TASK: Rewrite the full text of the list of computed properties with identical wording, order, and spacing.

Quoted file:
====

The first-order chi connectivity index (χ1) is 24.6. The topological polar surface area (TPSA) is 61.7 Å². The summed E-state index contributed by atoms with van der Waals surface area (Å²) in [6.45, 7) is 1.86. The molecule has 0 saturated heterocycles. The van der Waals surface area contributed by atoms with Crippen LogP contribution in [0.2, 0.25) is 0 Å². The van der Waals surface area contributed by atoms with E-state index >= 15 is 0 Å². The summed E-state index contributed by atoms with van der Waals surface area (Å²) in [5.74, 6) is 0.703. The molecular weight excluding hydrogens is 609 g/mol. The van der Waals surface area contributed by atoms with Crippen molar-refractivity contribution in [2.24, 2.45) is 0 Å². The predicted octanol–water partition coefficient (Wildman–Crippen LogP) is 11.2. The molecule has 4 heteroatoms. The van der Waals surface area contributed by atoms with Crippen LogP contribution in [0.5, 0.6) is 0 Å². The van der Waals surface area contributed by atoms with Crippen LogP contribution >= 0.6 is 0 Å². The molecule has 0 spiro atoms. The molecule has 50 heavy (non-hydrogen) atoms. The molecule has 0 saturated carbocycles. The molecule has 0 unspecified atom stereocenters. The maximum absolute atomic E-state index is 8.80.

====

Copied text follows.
The first-order chi connectivity index (χ1) is 24.6. The topological polar surface area (TPSA) is 61.7 Å². The summed E-state index contributed by atoms with van der Waals surface area (Å²) in [6.45, 7) is 1.86. The molecule has 0 saturated heterocycles. The van der Waals surface area contributed by atoms with Crippen LogP contribution in [0.2, 0.25) is 0 Å². The van der Waals surface area contributed by atoms with E-state index >= 15 is 0 Å². The summed E-state index contributed by atoms with van der Waals surface area (Å²) in [5.74, 6) is 0.703. The molecular weight excluding hydrogens is 609 g/mol. The van der Waals surface area contributed by atoms with Crippen molar-refractivity contribution in [2.24, 2.45) is 0 Å². The predicted octanol–water partition coefficient (Wildman–Crippen LogP) is 11.2. The molecule has 4 heteroatoms. The van der Waals surface area contributed by atoms with Crippen LogP contribution in [0.5, 0.6) is 0 Å². The van der Waals surface area contributed by atoms with Crippen LogP contribution >= 0.6 is 0 Å². The molecule has 0 spiro atoms. The molecule has 50 heavy (non-hydrogen) atoms. The molecule has 0 saturated carbocycles. The molecule has 0 unspecified atom stereocenters. The maximum absolute atomic E-state index is 8.80.